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Review

'Here is a new young voice in British fiction - entertaining, provocative and original. Jake Wallis Simons will surely prove a name to remember' --Beryl Bainbridge, The Independent -'Fascinating and moving' --Monica Ali' - A powerful evocation of a bygone era' --Sir Martin Gilbert

'Fascinating and moving' --Monica Ali

'A powerful evocation of a bygone era' --Sir Martin Gilbert

an exceptional accomplishment --Goodreads.com

'A powerful evocation of a bygone era' --Sir Martin Gilbert

Deftly describes a crumbling Berlin under Hitler s rule and, intriguingly, the secret societies which helped those in need --Scottish Review of Books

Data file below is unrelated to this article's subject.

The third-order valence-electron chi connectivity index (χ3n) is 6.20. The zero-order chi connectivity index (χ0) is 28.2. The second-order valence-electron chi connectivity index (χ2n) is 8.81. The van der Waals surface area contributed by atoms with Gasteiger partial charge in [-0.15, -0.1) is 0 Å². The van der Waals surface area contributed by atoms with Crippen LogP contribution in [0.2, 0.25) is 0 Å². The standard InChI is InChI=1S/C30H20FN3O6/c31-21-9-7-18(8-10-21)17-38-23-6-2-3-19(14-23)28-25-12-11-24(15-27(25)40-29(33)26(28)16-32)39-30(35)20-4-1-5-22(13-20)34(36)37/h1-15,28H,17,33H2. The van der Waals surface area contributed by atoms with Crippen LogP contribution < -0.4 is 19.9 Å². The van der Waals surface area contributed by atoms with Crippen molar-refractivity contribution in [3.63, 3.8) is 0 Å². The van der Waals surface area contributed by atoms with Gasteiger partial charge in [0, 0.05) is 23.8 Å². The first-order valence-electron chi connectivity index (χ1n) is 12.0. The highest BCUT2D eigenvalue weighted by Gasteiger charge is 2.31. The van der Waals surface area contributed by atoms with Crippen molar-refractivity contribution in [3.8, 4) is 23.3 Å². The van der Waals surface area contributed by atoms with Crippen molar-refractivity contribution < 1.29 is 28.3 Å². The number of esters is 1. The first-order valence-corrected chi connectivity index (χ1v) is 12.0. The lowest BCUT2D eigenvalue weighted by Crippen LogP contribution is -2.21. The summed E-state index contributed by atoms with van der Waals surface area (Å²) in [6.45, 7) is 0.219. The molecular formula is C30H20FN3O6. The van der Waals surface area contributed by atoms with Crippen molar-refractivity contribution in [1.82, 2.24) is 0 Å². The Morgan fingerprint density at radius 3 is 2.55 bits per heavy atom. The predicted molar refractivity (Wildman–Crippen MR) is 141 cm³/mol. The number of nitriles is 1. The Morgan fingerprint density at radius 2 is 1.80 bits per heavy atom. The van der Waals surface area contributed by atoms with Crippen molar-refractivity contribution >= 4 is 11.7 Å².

'A powerful evocation of a bygone era' --Sir Martin Gilbert

'Thoughtful and heartfelt.' --Balancing Kiwi Blogspot

'A powerful evocation of a bygone era' --Sir Martin Gilbert

'Thoughtful and heartfelt.' --Balancing Kiwi Blogspot

'A powerful evocation of a bygone era' --Sir Martin Gilbert

Review

'Here is a new young voice in British fiction - entertaining, provocative and original. Jake Wallis Simons will surely prove a name to remember' - Beryl Bainbridge, The Independent 'Fascinating and moving' - Monica Ali 'A powerful evocation of a bygone era' - Sir Martin Gilbert 'This well-researched and very moving novel is dedicated to the children of the Kindertransport and is a fine tribute to their bravery' - The Times 'Absolutely compelling' - Sarah Crown, The Guardian 'A film waiting to happen although so vivid is Jake Wallis Simons' description and attention to detail I feel I've seen it already. If you only read one novel this year make it this one' - Lovereading